Jose Alberto* was apprehended at the United States Texas border by Customs and Border Protection and was told by an agent that he was being taken to a “hielera” (“freezer” or “icebox”). Mr. Alberto was placed in a small, freezing cold holding cell with approximately thirty men. The temperature was so cold that Mr. Alberto’s lips split and his face became red and felt sunburned. The cell had no beds or chairs, and had a single toilet, a sink, and two urinals out in the open. The cold made it difficult to sleep, and the size of the cell made it impossible for all of the men in the cell to lie down at the same time. The only water provided to the men was in a single thermos, shared by all. The water smelled like bleach and burned Mr. Alberto’s throat when he drank it. Mr. Alberto was held in one “hielera” for one day and night, and was transferred to a second similar “hielera” at another location, where he spent another day before he was ultimately transported to Broward Transitional Center in Florida.

While in the holding cells, Mr. Alberto was called out to speak with an officer. After answering some questions about his family, Mr. Alberto was told he had to sign documents printed in English, which Mr. Alberto does not speak or read. He repeatedly refused to sign the documents and asked what the documents said. The CBP agent ultimately told Mr. Alberto they were for his “deportation.” Mr. Alberto refused to sign the documents, saying he was afraid to go back to his country because he would be killed by a gang. The CBP agent told Mr. Alberto that he would send him to federal prison if he did not sign. Mr. Alberto became upset and began crying, and the CBP agent laughed and mocked him. After he continued to refuse to sign the documents, Mr. Alberto was taken back to the holding cell and again threatened with being sent to federal prison.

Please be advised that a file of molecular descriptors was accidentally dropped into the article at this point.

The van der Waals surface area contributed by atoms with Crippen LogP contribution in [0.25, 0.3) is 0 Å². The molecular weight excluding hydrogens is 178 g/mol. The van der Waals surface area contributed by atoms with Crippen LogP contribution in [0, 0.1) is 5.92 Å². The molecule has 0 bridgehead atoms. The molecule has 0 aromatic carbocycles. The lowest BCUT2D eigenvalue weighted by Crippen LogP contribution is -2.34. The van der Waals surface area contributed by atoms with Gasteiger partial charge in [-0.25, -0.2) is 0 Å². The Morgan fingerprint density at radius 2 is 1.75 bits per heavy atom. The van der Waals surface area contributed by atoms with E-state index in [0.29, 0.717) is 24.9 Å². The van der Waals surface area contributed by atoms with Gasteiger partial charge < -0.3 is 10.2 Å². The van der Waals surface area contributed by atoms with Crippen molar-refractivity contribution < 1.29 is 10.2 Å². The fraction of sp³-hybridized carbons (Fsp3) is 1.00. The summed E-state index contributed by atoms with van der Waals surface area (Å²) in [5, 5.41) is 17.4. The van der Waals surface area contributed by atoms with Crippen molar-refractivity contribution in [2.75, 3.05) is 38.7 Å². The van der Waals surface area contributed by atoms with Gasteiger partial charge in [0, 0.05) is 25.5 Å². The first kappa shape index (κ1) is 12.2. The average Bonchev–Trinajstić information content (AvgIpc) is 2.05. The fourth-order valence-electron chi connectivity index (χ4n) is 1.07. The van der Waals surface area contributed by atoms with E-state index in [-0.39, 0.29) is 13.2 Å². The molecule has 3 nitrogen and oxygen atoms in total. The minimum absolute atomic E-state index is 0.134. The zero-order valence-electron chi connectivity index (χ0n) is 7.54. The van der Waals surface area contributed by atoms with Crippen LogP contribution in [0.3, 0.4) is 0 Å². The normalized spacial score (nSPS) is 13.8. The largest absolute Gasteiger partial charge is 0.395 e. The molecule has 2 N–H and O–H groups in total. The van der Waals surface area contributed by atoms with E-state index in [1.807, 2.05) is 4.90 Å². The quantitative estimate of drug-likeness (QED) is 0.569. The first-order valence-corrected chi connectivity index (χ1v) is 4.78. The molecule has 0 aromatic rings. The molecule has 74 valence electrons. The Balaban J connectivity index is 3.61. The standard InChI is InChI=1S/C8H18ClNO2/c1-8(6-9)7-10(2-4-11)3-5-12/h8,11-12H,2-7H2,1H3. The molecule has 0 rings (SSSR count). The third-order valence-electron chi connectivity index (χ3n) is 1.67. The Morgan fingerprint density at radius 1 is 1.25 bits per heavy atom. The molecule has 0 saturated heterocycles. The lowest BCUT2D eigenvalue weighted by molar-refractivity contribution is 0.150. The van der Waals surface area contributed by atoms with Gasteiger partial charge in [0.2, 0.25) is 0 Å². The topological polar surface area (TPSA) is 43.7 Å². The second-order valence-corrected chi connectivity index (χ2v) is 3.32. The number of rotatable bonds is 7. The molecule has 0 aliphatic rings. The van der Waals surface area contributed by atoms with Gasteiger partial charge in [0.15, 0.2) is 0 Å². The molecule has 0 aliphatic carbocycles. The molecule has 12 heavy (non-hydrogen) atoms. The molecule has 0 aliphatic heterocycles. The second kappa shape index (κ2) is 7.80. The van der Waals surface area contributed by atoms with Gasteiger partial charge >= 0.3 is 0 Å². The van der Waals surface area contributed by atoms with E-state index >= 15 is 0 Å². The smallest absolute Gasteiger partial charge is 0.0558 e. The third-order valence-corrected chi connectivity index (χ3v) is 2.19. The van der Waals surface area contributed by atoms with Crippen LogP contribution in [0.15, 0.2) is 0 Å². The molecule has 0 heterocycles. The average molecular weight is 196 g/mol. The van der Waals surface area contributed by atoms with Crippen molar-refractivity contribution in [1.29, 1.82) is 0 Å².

After arriving at the Broward Transitional Center, Mr. Alberto filed an FTCA administrative complaint. 

The government failed to respond to the administrative complaint within the six-month deadline. Mr. Alberto decided not to file a federal complaint.

*Not his actual name.

Counsel: Americans for Immigrant Justice

Contact: Jennie Santos |

Jaimes v. Garibay, et al.

Jaimes v. Garibay, et al., No. 3:13-CV-01040-P (N.D. Tex., filed Mar. 12, 2013)

On the morning of January 31, 2012, Francisco Jaimes Villegas was driving with two of his Hispanic coworkers on Highway 84 outside Santa Anna, Texas, when he was pulled over by two Border Patrol (BP) agents using their emergency lights. Mr. Jaimes was driving an unaltered, uncovered pick up truck, with a tool box and a generator in the truck bed, and was obeying all relevant traffic laws when he was stopped. When the two BP agents approached, one on each side of the truck, one agent immediately handcuffed Mr. Jaimes to the person sitting in the rear, and the other agent handcuffed the person sitting in the passenger seat to himself, before asking them any questions. The agents then interrogated the handcuffed men as to whether they had any “papers,” after which they pulled the three men out of the truck and put them in the back seat of their own car. Mr. Jaimes and his co-workers remained in the car while the BP agents similarly stopped another truck and arrested two more men, who were then squeezed into the back seat of the BP vehicle as well. The agents continued looking for people on the same road, arresting one other man who was put in a second vehicle, until they finally brought the men to the Border Patrol station in San Angelo.

At the station, Mr. Jaimes was questioned by one of the arresting agents. Mr. Jaimes informed the agent that he did not want to sign a form agreeing to be sent out of the country. He then was questioned a second time by a different agent, who told him that he had to sign, and tried to convince him that it would be better for him to do so, telling him he was going to be deported anyway. Mr. Jaimes refused to sign, which appeared to upset the agent. CBP proceeded to hold Mr. Jaimes in a cell for three hours and then transported him to another holding facility where he spent the night in a room with 10 other people.

The case was stayed by the district court in 2014 pending a decision by the Fifth Circuit in De La Paz v. Coy, which also raised the issue of the availability of a Bivens remedy to address 4th Amendment violations arising from a Border Patrol roving patrol.

Following the Fifth Circuit’s decision in De la Paz, the district court, on September 30, 2015, granted the defendants’ motion for summary judgment with respect to the Bivens action but denied summary judgment with respect to plaintiff’s FTCA claims.

In December 2015, the parties filed a joint motion for a stay pending decision on a forthcoming petition for certiorari to the U.S. Supreme Court in De la Paz v. Coy et al., which was filed in January 2016 (No. 15-888) and denied June 2017. The case was administratively closed in district court.

Counsel: De Mott, McChesney, Curtright & Armendáriz, LLP

Contact: David Armendáriz | 210.534.1844 |